Apple bug allowed iPhones to inadvertently record Siri interactions

A blue model of the iPhone 12 Pro
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Apple has fixed an iOS bug that caused Siri to record interactions with users, even if they had opted out.

The company reportedly introduced a bug in iOS 15 that automatically opted users into the Improve Siri & Dictation setting, allowing Apple to record and review their Siri interactions. The flaw enabled the setting even when the user opted not to share them.

After discovering the bug, Apple fixed it in iOS version 15.2 while simultaneously turning off the setting for "many" Siri users. It reintroduced the setting in version 15.4, which is currently in beta. Users who install the update will be asked once more if they'd like to opt into sharing Siri interactions.

Apple said in a statement that it had deleted the recordings that it took by mistake.

Apple launched the opt-in feature for Siri recordings in 2019 after investigators found that it had been recording interactions without users' permission. It was sending those recordings to independent contractors who analyzed them to improve performance.

Siri, which can be triggered accidentally, had mistakenly recorded people having sex and doing drug deals, reports said, while some recordings contained identifiable details including a person's name.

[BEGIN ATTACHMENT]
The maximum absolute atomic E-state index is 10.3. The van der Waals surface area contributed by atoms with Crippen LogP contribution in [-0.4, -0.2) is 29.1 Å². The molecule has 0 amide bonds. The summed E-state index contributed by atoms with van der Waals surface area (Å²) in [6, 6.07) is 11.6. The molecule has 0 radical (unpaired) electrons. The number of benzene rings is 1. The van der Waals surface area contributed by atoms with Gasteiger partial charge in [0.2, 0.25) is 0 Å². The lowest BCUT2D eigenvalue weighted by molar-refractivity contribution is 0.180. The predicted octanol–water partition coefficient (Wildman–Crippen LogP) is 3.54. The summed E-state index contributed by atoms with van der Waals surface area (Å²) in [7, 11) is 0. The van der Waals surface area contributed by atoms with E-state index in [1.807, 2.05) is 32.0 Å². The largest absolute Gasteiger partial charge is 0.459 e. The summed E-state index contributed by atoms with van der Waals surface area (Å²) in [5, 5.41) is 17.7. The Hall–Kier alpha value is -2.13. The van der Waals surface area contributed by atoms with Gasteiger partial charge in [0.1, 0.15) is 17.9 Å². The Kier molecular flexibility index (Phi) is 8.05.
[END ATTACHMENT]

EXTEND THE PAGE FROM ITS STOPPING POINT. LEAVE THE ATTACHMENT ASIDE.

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Apple also removed 300 contractors when it temporarily shuttered the recording review program, which it calls 'grading'.

However, one of Apple's former contractors, Thomas Le Bonniec, warned the following year that he believed Apple was still recording calls without people's permission. Customers later sued the company, and in September 2021 a judge denied its request to throw out the case.

Danny Bradbury

Danny Bradbury has been a print journalist specialising in technology since 1989 and a freelance writer since 1994. He has written for national publications on both sides of the Atlantic and has won awards for his investigative cybersecurity journalism work and his arts and culture writing. 

Danny writes about many different technology issues for audiences ranging from consumers through to software developers and CIOs. He also ghostwrites articles for many C-suite business executives in the technology sector and has worked as a presenter for multiple webinars and podcasts.